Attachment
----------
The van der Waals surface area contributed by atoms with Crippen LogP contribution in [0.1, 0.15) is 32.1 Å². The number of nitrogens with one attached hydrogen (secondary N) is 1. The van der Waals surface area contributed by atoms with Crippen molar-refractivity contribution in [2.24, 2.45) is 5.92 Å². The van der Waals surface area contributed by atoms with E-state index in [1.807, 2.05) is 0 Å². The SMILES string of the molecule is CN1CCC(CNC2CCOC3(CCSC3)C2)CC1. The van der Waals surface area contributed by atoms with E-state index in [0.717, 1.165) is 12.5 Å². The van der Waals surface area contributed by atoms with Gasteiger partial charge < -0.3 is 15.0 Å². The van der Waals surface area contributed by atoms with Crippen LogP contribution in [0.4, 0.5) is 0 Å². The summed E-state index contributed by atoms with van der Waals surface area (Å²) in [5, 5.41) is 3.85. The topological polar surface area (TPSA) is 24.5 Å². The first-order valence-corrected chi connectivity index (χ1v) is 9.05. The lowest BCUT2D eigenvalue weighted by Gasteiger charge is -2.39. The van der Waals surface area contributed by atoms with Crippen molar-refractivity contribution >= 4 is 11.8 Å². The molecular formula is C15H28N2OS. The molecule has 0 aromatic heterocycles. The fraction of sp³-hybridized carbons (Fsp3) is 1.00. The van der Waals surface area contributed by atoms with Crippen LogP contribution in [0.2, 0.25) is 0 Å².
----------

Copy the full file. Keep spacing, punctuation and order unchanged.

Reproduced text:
The van der Waals surface area contributed by atoms with Crippen LogP contribution in [0.1, 0.15) is 32.1 Å². The number of nitrogens with one attached hydrogen (secondary N) is 1. The van der Waals surface area contributed by atoms with Crippen molar-refractivity contribution in [2.24, 2.45) is 5.92 Å². The van der Waals surface area contributed by atoms with E-state index in [1.807, 2.05) is 0 Å². The SMILES string of the molecule is CN1CCC(CNC2CCOC3(CCSC3)C2)CC1. The van der Waals surface area contributed by atoms with E-state index in [0.717, 1.165) is 12.5 Å². The van der Waals surface area contributed by atoms with Gasteiger partial charge < -0.3 is 15.0 Å². The van der Waals surface area contributed by atoms with Crippen LogP contribution in [0.4, 0.5) is 0 Å². The summed E-state index contributed by atoms with van der Waals surface area (Å²) in [5, 5.41) is 3.85. The topological polar surface area (TPSA) is 24.5 Å². The first-order valence-corrected chi connectivity index (χ1v) is 9.05. The lowest BCUT2D eigenvalue weighted by Gasteiger charge is -2.39. The van der Waals surface area contributed by atoms with Crippen molar-refractivity contribution >= 4 is 11.8 Å². The molecular formula is C15H28N2OS. The molecule has 0 aromatic heterocycles. The fraction of sp³-hybridized carbons (Fsp3) is 1.00. The van der Waals surface area contributed by atoms with Crippen LogP contribution in [0.2, 0.25) is 0 Å².